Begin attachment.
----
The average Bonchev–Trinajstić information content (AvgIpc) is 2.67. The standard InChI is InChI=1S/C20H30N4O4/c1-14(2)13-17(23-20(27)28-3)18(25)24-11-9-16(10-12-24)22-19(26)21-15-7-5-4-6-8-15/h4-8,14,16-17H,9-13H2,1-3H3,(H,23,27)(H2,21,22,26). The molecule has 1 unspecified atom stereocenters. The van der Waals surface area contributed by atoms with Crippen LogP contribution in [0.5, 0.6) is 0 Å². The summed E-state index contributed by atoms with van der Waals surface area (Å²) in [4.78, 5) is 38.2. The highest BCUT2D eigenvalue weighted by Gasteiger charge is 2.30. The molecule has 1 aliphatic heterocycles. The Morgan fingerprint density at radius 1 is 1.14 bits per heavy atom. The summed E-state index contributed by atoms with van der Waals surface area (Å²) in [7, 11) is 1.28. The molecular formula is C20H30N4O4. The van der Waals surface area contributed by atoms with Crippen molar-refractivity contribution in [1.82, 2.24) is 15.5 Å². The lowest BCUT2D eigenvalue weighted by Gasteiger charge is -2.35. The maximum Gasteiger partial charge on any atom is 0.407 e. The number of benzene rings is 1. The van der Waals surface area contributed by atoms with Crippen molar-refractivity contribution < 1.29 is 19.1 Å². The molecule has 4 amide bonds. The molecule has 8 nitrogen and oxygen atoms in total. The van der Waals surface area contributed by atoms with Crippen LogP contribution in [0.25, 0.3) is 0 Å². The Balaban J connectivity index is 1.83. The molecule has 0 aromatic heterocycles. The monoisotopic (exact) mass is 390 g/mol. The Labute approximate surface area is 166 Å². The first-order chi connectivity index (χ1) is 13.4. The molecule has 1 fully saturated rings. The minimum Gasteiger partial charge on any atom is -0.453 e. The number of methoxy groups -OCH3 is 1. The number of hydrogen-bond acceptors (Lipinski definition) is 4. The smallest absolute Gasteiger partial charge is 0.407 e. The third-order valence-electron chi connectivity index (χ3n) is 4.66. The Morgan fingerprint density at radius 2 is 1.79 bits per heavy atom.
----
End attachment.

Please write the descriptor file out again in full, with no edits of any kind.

The average Bonchev–Trinajstić information content (AvgIpc) is 2.67. The standard InChI is InChI=1S/C20H30N4O4/c1-14(2)13-17(23-20(27)28-3)18(25)24-11-9-16(10-12-24)22-19(26)21-15-7-5-4-6-8-15/h4-8,14,16-17H,9-13H2,1-3H3,(H,23,27)(H2,21,22,26). The molecule has 1 unspecified atom stereocenters. The van der Waals surface area contributed by atoms with Crippen LogP contribution in [0.5, 0.6) is 0 Å². The summed E-state index contributed by atoms with van der Waals surface area (Å²) in [4.78, 5) is 38.2. The highest BCUT2D eigenvalue weighted by Gasteiger charge is 2.30. The molecule has 1 aliphatic heterocycles. The Morgan fingerprint density at radius 1 is 1.14 bits per heavy atom. The summed E-state index contributed by atoms with van der Waals surface area (Å²) in [7, 11) is 1.28. The molecular formula is C20H30N4O4. The van der Waals surface area contributed by atoms with Crippen molar-refractivity contribution in [1.82, 2.24) is 15.5 Å². The lowest BCUT2D eigenvalue weighted by Gasteiger charge is -2.35. The maximum Gasteiger partial charge on any atom is 0.407 e. The number of benzene rings is 1. The van der Waals surface area contributed by atoms with Crippen molar-refractivity contribution < 1.29 is 19.1 Å². The molecule has 4 amide bonds. The molecule has 8 nitrogen and oxygen atoms in total. The van der Waals surface area contributed by atoms with Crippen LogP contribution in [0.25, 0.3) is 0 Å². The Balaban J connectivity index is 1.83. The molecule has 0 aromatic heterocycles. The monoisotopic (exact) mass is 390 g/mol. The Labute approximate surface area is 166 Å². The first-order chi connectivity index (χ1) is 13.4. The molecule has 1 fully saturated rings. The minimum Gasteiger partial charge on any atom is -0.453 e. The number of methoxy groups -OCH3 is 1. The number of hydrogen-bond acceptors (Lipinski definition) is 4. The smallest absolute Gasteiger partial charge is 0.407 e. The third-order valence-electron chi connectivity index (χ3n) is 4.66. The Morgan fingerprint density at radius 2 is 1.79 bits per heavy atom.